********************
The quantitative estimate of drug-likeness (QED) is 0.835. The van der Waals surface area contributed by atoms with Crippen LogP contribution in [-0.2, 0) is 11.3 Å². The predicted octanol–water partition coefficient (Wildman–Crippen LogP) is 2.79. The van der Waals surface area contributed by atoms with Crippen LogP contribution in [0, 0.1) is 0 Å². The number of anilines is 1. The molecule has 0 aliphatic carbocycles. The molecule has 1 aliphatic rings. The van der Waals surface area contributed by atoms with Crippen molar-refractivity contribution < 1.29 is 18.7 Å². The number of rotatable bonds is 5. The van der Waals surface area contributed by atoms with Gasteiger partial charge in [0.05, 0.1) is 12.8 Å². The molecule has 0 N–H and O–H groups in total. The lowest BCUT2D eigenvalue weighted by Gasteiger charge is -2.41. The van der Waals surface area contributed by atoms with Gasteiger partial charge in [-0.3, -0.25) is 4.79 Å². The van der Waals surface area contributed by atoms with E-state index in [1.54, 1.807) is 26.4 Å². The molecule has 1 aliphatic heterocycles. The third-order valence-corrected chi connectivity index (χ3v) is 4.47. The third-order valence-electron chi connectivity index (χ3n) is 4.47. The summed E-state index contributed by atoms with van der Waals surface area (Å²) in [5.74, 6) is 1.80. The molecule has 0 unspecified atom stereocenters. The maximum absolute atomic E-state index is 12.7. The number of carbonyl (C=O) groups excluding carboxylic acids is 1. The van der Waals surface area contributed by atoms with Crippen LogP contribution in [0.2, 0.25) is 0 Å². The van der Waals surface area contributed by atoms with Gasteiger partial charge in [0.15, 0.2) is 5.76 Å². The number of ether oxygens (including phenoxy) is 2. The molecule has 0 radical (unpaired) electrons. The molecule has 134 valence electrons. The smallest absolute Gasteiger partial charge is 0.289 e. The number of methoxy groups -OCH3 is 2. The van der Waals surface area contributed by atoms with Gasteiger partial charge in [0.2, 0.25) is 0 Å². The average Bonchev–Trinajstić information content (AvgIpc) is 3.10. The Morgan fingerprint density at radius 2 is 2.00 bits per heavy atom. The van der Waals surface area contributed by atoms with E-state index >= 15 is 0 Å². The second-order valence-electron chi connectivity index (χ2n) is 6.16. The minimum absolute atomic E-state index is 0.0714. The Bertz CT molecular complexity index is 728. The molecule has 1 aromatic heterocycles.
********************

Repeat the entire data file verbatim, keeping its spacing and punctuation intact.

The quantitative estimate of drug-likeness (QED) is 0.835. The van der Waals surface area contributed by atoms with Crippen LogP contribution in [-0.2, 0) is 11.3 Å². The predicted octanol–water partition coefficient (Wildman–Crippen LogP) is 2.79. The van der Waals surface area contributed by atoms with Crippen LogP contribution in [0, 0.1) is 0 Å². The number of anilines is 1. The molecule has 0 aliphatic carbocycles. The molecule has 1 aliphatic rings. The van der Waals surface area contributed by atoms with Crippen molar-refractivity contribution < 1.29 is 18.7 Å². The number of rotatable bonds is 5. The van der Waals surface area contributed by atoms with Gasteiger partial charge in [0.05, 0.1) is 12.8 Å². The molecule has 0 N–H and O–H groups in total. The lowest BCUT2D eigenvalue weighted by Gasteiger charge is -2.41. The van der Waals surface area contributed by atoms with Gasteiger partial charge in [-0.3, -0.25) is 4.79 Å². The van der Waals surface area contributed by atoms with E-state index in [1.54, 1.807) is 26.4 Å². The molecule has 1 aliphatic heterocycles. The third-order valence-corrected chi connectivity index (χ3v) is 4.47. The third-order valence-electron chi connectivity index (χ3n) is 4.47. The summed E-state index contributed by atoms with van der Waals surface area (Å²) in [5.74, 6) is 1.80. The molecule has 0 unspecified atom stereocenters. The maximum absolute atomic E-state index is 12.7. The number of carbonyl (C=O) groups excluding carboxylic acids is 1. The van der Waals surface area contributed by atoms with Crippen LogP contribution in [0.2, 0.25) is 0 Å². The van der Waals surface area contributed by atoms with Gasteiger partial charge in [0.15, 0.2) is 5.76 Å². The number of ether oxygens (including phenoxy) is 2. The molecule has 0 radical (unpaired) electrons. The molecule has 134 valence electrons. The smallest absolute Gasteiger partial charge is 0.289 e. The number of methoxy groups -OCH3 is 2. The van der Waals surface area contributed by atoms with Gasteiger partial charge in [0.2, 0.25) is 0 Å². The average Bonchev–Trinajstić information content (AvgIpc) is 3.10. The Morgan fingerprint density at radius 2 is 2.00 bits per heavy atom. The van der Waals surface area contributed by atoms with E-state index >= 15 is 0 Å². The second-order valence-electron chi connectivity index (χ2n) is 6.16. The minimum absolute atomic E-state index is 0.0714. The Bertz CT molecular complexity index is 728. The molecule has 1 aromatic heterocycles.